How is knowledge produced, transformed, and used in policy-making, by scientific research, by the media and by citizens? How affects this our democratic relations, institutions, policy and science? The concept of mediapolitics is central to the relations between politics and media. The connection between knowledge production and political action is constructed using the concept of transdisciplinarity. The scientific discussion about democracy covers many aspects. One aspect for example is the discussion about citizen’s science, another aspect is the discussion about mediapolitics and predictions about the end of democracy.
There are many tensions in the relations between science, policy, the media, and society at large. The role of knowledge has changed in the course of time. Important factors are the higher general education level of citizens in modern society and the use of new forms of technology (internet, web 2.0). The question is whether these developments make knowledge better available, more adequate for actual users and how this knowledge is linked to values and preferences of users?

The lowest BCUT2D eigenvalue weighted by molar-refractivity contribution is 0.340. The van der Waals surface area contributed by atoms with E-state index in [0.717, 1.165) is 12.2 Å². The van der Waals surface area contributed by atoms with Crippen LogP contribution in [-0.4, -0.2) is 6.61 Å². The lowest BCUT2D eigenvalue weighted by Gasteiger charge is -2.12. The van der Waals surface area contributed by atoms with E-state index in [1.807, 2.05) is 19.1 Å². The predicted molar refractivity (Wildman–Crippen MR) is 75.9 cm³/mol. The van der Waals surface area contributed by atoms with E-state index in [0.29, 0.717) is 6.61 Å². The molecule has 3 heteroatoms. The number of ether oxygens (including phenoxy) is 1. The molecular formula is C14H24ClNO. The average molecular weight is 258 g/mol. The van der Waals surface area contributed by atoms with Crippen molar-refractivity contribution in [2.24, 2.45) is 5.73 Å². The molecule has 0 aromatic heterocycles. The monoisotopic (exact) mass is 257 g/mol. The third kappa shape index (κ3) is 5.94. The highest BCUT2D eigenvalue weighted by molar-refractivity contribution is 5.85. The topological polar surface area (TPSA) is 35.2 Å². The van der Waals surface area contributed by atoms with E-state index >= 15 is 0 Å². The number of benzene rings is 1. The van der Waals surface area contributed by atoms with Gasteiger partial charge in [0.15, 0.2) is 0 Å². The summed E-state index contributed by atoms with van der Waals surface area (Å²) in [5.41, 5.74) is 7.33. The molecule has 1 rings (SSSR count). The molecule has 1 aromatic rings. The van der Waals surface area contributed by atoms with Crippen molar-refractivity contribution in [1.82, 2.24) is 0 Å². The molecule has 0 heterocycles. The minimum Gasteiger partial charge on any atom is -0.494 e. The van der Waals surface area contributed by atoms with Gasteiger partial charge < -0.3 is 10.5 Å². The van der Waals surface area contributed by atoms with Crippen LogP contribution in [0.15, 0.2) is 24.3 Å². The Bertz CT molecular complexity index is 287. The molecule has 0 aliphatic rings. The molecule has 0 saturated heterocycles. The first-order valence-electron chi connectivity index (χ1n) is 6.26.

Democracy is in the mind of many people linked to representation and participation of citizens and societal groups. The concept of “Knowledge Democracy” is not clearly demarcated and defined. It evokes several meanings and connotations, but for the purpose of the conference it is a useful boundary object, as it refers to the relations between policy, science, media and citizens and also focuses on the knowledge component of these relations.
Partners in deze excercitie zijn onder meer: de RMNO, European Commission, DG Research, Universiteit Leiden, VROM, LNV, OCW, V&W, BZK Algemene bestuursdienst, WRR, Rathenau Instituut, Transforum en Programme Knowledge for Climate.
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